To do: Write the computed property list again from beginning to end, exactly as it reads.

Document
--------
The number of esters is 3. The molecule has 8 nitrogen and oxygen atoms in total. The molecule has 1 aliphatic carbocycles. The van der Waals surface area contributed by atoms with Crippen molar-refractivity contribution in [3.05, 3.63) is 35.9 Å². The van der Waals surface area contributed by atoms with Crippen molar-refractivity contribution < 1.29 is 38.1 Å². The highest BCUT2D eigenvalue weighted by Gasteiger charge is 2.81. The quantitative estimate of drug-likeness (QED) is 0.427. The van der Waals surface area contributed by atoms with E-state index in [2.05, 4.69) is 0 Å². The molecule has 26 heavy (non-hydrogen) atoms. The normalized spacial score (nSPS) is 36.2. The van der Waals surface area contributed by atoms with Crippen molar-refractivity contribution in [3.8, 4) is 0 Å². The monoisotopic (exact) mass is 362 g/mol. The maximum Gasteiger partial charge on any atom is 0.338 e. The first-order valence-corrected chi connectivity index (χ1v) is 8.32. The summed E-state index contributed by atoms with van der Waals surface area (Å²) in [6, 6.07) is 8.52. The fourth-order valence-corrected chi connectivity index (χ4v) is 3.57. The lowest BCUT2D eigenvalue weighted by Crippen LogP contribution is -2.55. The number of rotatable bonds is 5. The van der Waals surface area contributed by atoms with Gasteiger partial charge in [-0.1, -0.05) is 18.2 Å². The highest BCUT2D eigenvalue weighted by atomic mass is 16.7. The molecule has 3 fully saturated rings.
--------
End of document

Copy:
The number of esters is 3. The molecule has 8 nitrogen and oxygen atoms in total. The molecule has 1 aliphatic carbocycles. The van der Waals surface area contributed by atoms with Crippen molar-refractivity contribution in [3.05, 3.63) is 35.9 Å². The van der Waals surface area contributed by atoms with Crippen molar-refractivity contribution < 1.29 is 38.1 Å². The highest BCUT2D eigenvalue weighted by Gasteiger charge is 2.81. The quantitative estimate of drug-likeness (QED) is 0.427. The van der Waals surface area contributed by atoms with E-state index in [2.05, 4.69) is 0 Å². The molecule has 26 heavy (non-hydrogen) atoms. The normalized spacial score (nSPS) is 36.2. The van der Waals surface area contributed by atoms with Crippen molar-refractivity contribution in [3.8, 4) is 0 Å². The monoisotopic (exact) mass is 362 g/mol. The maximum Gasteiger partial charge on any atom is 0.338 e. The first-order valence-corrected chi connectivity index (χ1v) is 8.32. The summed E-state index contributed by atoms with van der Waals surface area (Å²) in [6, 6.07) is 8.52. The fourth-order valence-corrected chi connectivity index (χ4v) is 3.57. The lowest BCUT2D eigenvalue weighted by Crippen LogP contribution is -2.55. The number of rotatable bonds is 5. The van der Waals surface area contributed by atoms with Gasteiger partial charge in [-0.1, -0.05) is 18.2 Å². The highest BCUT2D eigenvalue weighted by atomic mass is 16.7. The molecule has 3 fully saturated rings.